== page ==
Sunday, May 17, 2009
The kusudama has been hung in my origami nook. I managed to get a photo of it which was not against a background on labeled boxes containing samples and instructions for my various creations. Here it is.
Perhaps all that effort was worth it. It does look rather good. And it's only made from cheap copy paper!
The collection of loose paper flowers has eventually been battered into a ball. There were several glitches along the way.
First it went together like this.
This left triangular holes to fill which posed somewhat of a challenge.
After some considerable experimentation I came up with this filler. The elements are derived from the ones used for the square sections but a quarter of the paper has been "folded out" of the model. This caused some bulkiness.
Unfortunately it proved impossible to add these elements to the constructed ball. The minute the triangle became stretched and stressed the white flower popped out. This may have been the result of the thickness of the paper (copy paper). I reluctantly resorted to gluing the flower flaps into the pockets of the triangle.
This did not entirely fix the problem. This time I could not easily connect the surrounding flowers to the triangle. The angle made this difficult. Then when I succeeded in doing so they popped out when the ball was handled.
I experimented with different ways of connecting the two elements and came up with one which did not put as much pressure on the connection points. It was extremely difficult to achieve it "in the round".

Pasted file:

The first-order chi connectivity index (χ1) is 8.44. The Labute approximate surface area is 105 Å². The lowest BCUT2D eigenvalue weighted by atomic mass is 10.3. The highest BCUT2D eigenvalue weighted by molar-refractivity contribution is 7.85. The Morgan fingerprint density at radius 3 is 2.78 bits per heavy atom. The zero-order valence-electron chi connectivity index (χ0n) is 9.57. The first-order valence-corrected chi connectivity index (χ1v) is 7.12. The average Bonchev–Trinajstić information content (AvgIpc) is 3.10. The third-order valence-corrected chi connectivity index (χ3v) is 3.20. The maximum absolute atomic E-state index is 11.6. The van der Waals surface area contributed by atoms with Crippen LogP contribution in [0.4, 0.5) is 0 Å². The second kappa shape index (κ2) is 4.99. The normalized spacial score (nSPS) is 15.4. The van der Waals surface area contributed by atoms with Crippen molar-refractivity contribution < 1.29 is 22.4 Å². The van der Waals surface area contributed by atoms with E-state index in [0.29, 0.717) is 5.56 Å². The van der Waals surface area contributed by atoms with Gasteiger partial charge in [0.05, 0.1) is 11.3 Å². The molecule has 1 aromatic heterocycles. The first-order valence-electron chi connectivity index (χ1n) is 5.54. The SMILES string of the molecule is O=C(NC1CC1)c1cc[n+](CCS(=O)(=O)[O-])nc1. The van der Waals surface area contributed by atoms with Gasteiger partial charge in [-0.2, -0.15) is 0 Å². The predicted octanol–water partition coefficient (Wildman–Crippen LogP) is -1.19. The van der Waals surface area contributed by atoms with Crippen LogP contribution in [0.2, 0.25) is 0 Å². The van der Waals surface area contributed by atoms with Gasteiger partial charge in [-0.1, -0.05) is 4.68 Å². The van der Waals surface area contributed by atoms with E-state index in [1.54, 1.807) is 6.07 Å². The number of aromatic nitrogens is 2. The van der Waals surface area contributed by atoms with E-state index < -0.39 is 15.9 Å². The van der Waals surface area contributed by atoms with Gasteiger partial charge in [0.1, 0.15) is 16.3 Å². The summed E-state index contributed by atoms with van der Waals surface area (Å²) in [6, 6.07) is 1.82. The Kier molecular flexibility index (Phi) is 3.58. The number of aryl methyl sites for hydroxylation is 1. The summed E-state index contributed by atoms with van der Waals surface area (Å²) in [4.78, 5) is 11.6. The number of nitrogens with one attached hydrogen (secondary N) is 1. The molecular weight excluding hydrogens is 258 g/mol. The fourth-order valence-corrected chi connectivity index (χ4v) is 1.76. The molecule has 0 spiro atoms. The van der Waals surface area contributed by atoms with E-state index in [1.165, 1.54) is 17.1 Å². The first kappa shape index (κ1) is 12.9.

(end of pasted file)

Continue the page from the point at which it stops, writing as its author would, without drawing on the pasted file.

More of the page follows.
There seemed no alternative but to pull the ball apart (after all that work) and reconstruct it, starting with the triangular sections and temporarily leaving out (or leaving unconnected) those square flowers which were only connected to other square flowers. This would remove some of the tension created by the model stretching into a curved shape. The square flowers were relatively easy to connect together via their "leaves" and I hypothesized that I could add them in at the end.
That worked. It involved propping the final stages up on overturned bowls and wide tall fruit juice bottles. The square connecting flowers were added in the final stages without too much drama. First I added all the leaf connectors to the surrounding flowers. Then I connected a flower to one of each of these points, except for the two polar points. After I had fully connected the four flowers around the circumference I supported the model and added the bottom flower. After removing the supports I upended the model and added the last flower.
Just to be on the safe side, I resorted to adding a little glue to part of the triangle/square flower connections. Not only did I feel guilty for transgressing the traditional commandments of the art form, but the process was a minor nightmare. I had to hold the glued spots with clips until dry. This was both awkward and time consuming.
Finally I had what I wanted. Now I need to find a place to hang it up. That assumes that I can figure out where and how to connect the hanging thread to the flower ball.